The Metalbike Garage BMW K1200RS
Metalbike Garage was founded by Simone Lecca after he left Gruppo Bertone – the storied Italian automotive styling, coachbuilding, and manufacturing company.
Since Metalbike was founded 10 years ago, they’ve made a name for themselves via their signature aluminum bodywork – typically shaped using traditional tools and careful hand fettling.
The bike you see here is their latest build – it started life as a well-preserved BMW K1200RS, but its rebuild has been so significant that you’d have to look very carefully to decipher its origins.
Once the donor bike was rolled into the Metalbike Garage workshop a full teardown commenced, the plan was to see just how much of the bodywork could be removed, along with other superfluous parts, to reduce the weight of the 266 kilogram (586 lb) touring bike down to a more sporting level.
Entirely new bodywork was then shaped from aluminum, with an interconnected fuel tank and seat base, the later of which sits on a new aluminum subframe. A new seat was then measured up and upholstered using cognac leather, following the downward curve from the fuel tank.
The underside of the fuel tank contours to accommodate a new fuel pump, and on the left side it has a cutaway section to allow space for the four air filter pods that feed down directly into the intake. All new instruments and lighting was sourced for the bike, with a strong focus on minimalism.
A new 4-into-1 exhaust manifold was fabricated in-house to make the most of the limited space available, it feeds back into a small muffler that exits on the lefthand side. A new set of handlebars were installed, with new grips and bar-end mirrors, and it was decided to keep the original (ample) brakes in place.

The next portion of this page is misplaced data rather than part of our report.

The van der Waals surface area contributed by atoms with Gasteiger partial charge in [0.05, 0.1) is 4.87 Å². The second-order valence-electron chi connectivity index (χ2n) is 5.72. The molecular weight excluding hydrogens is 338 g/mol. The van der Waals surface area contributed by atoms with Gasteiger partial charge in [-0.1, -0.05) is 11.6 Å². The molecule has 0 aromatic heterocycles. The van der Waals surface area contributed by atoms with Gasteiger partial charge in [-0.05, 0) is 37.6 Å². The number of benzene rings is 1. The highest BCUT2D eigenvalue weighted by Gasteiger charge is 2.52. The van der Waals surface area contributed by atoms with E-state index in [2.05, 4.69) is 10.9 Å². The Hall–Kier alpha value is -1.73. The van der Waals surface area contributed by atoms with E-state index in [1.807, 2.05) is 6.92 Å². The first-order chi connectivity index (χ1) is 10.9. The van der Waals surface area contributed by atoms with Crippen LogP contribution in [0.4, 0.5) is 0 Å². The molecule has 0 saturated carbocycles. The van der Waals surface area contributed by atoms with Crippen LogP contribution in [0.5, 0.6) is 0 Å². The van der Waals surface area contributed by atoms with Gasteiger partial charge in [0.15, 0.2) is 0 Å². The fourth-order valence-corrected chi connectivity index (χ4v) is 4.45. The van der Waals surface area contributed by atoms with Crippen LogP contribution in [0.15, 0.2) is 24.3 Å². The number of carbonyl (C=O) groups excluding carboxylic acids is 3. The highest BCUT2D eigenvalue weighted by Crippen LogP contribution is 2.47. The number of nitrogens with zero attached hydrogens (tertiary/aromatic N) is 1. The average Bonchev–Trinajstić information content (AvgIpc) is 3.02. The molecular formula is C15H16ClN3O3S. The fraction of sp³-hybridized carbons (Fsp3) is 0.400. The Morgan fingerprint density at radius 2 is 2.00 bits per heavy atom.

The BMW K1200RS
The BMW K1200RS was one of the most beloved long-range touring motorcycles of its time. That’s not to say it didn’t have its detractors, but period reviews are overwhelmingly positive and those who needed a premium tourer and could afford the sticker price of the K1200RS often had few other options.
As with all the K-series BMWs, the K1200RS was fitted with an inline multi-cylinder engine laid on its side, with the head on the left and the crank on the right. The engineers had chosen this layout as it significantly lowered the centre of gravity, and it left plenty of room up under the fuel tank for electrics, intakes, and other gubbins.
The sweeping aerodynamic bodywork of the K1200RS was characteristic of the 1990s, which should be no surprise given that it was originally released in 1997. The 1,171cc inline-4 is capable of a hearty 130 hp, and it sends power back to the rear wheel via a 6-speed gearbox and an enclosed driveshaft.
The engineers at BMW were arguably ahead of the curve on suspension design in the 1990s, and the K1200RS is a good example of this, with a monoshock rear-end and a telelever front – the latter of which often stops passersby in their tracks as they try to figure out how it all works.
Surviving examples of the BMW K1200RS are (fortunately) plentiful, and good examples can still be picked up for reasonable money. Despite the model’s growing age, it’s still an excellent touring motorcycle, and their owners are often reticent to sell them on.
Ben has had his work featured on CNN, Popular Mechanics, Smithsonian Magazine, Road & Track Magazine, the official Pinterest blog, the official eBay Motors blog, BuzzFeed, and many more.
Silodrome was founded by Ben back in 2010, in the years since the site has grown to become a world leader in the alternative and vintage motoring sector, with millions of readers around the world and many hundreds of thousands of followers on social media.